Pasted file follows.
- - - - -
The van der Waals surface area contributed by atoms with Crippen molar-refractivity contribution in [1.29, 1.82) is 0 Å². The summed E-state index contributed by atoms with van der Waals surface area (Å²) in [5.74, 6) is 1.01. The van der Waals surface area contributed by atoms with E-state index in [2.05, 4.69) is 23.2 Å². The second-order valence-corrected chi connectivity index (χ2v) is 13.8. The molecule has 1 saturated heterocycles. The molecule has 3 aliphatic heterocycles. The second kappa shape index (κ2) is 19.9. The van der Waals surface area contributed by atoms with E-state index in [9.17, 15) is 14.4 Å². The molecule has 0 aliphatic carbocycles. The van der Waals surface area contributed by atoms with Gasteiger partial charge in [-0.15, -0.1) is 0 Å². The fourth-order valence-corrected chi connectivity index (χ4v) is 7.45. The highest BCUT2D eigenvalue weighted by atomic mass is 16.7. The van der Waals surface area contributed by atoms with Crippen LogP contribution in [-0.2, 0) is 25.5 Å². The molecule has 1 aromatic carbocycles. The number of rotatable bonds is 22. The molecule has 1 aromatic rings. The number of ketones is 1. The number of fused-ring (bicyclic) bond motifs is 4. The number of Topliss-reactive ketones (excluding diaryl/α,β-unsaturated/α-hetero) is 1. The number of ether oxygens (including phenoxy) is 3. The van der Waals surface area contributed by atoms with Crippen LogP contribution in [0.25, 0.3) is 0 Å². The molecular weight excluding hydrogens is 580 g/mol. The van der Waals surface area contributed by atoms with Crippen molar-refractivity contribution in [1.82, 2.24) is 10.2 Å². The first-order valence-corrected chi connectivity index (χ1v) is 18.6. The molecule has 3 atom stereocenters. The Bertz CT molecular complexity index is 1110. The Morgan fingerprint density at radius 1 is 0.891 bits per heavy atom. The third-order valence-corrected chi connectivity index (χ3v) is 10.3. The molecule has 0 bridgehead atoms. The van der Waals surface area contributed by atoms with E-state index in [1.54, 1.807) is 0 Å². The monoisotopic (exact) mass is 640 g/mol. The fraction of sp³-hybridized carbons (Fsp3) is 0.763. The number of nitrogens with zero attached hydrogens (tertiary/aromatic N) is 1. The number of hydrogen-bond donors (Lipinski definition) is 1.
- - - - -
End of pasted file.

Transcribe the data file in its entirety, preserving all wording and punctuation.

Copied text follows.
The van der Waals surface area contributed by atoms with Crippen molar-refractivity contribution in [1.29, 1.82) is 0 Å². The summed E-state index contributed by atoms with van der Waals surface area (Å²) in [5.74, 6) is 1.01. The van der Waals surface area contributed by atoms with E-state index in [2.05, 4.69) is 23.2 Å². The second-order valence-corrected chi connectivity index (χ2v) is 13.8. The molecule has 1 saturated heterocycles. The molecule has 3 aliphatic heterocycles. The second kappa shape index (κ2) is 19.9. The van der Waals surface area contributed by atoms with E-state index in [9.17, 15) is 14.4 Å². The molecule has 0 aliphatic carbocycles. The van der Waals surface area contributed by atoms with Gasteiger partial charge in [-0.15, -0.1) is 0 Å². The fourth-order valence-corrected chi connectivity index (χ4v) is 7.45. The highest BCUT2D eigenvalue weighted by atomic mass is 16.7. The van der Waals surface area contributed by atoms with Crippen LogP contribution in [-0.2, 0) is 25.5 Å². The molecule has 1 aromatic carbocycles. The number of rotatable bonds is 22. The molecule has 1 aromatic rings. The number of ketones is 1. The number of fused-ring (bicyclic) bond motifs is 4. The number of Topliss-reactive ketones (excluding diaryl/α,β-unsaturated/α-hetero) is 1. The number of ether oxygens (including phenoxy) is 3. The van der Waals surface area contributed by atoms with Crippen LogP contribution in [0.25, 0.3) is 0 Å². The molecular weight excluding hydrogens is 580 g/mol. The van der Waals surface area contributed by atoms with Crippen molar-refractivity contribution in [1.82, 2.24) is 10.2 Å². The first-order valence-corrected chi connectivity index (χ1v) is 18.6. The molecule has 3 atom stereocenters. The Bertz CT molecular complexity index is 1110. The Morgan fingerprint density at radius 1 is 0.891 bits per heavy atom. The third-order valence-corrected chi connectivity index (χ3v) is 10.3. The molecule has 0 bridgehead atoms. The van der Waals surface area contributed by atoms with E-state index in [1.54, 1.807) is 0 Å². The monoisotopic (exact) mass is 640 g/mol. The fraction of sp³-hybridized carbons (Fsp3) is 0.763. The number of nitrogens with zero attached hydrogens (tertiary/aromatic N) is 1. The number of hydrogen-bond donors (Lipinski definition) is 1.